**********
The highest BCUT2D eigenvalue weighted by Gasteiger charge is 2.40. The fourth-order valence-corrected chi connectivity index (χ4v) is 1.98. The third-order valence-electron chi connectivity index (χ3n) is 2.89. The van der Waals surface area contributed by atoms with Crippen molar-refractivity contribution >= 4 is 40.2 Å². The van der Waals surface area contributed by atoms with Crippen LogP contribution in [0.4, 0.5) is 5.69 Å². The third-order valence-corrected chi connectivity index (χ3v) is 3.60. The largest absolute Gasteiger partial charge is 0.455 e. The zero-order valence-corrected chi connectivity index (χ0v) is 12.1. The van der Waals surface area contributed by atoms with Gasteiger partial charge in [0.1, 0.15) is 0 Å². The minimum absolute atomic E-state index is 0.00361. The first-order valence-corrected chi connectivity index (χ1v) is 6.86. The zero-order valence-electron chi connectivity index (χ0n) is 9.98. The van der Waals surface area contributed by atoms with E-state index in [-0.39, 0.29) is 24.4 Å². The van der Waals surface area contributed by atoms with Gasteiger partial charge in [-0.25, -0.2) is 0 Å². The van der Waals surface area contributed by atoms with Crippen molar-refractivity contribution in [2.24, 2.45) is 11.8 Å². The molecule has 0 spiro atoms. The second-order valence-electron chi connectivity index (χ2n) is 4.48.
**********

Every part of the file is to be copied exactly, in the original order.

The highest BCUT2D eigenvalue weighted by Gasteiger charge is 2.40. The fourth-order valence-corrected chi connectivity index (χ4v) is 1.98. The third-order valence-electron chi connectivity index (χ3n) is 2.89. The van der Waals surface area contributed by atoms with Crippen molar-refractivity contribution >= 4 is 40.2 Å². The van der Waals surface area contributed by atoms with Crippen LogP contribution in [0.4, 0.5) is 5.69 Å². The third-order valence-corrected chi connectivity index (χ3v) is 3.60. The largest absolute Gasteiger partial charge is 0.455 e. The zero-order valence-corrected chi connectivity index (χ0v) is 12.1. The van der Waals surface area contributed by atoms with Gasteiger partial charge in [0.1, 0.15) is 0 Å². The minimum absolute atomic E-state index is 0.00361. The first-order valence-corrected chi connectivity index (χ1v) is 6.86. The zero-order valence-electron chi connectivity index (χ0n) is 9.98. The van der Waals surface area contributed by atoms with E-state index in [-0.39, 0.29) is 24.4 Å². The van der Waals surface area contributed by atoms with Gasteiger partial charge in [-0.25, -0.2) is 0 Å². The van der Waals surface area contributed by atoms with Crippen molar-refractivity contribution in [2.24, 2.45) is 11.8 Å². The molecule has 0 spiro atoms. The second-order valence-electron chi connectivity index (χ2n) is 4.48.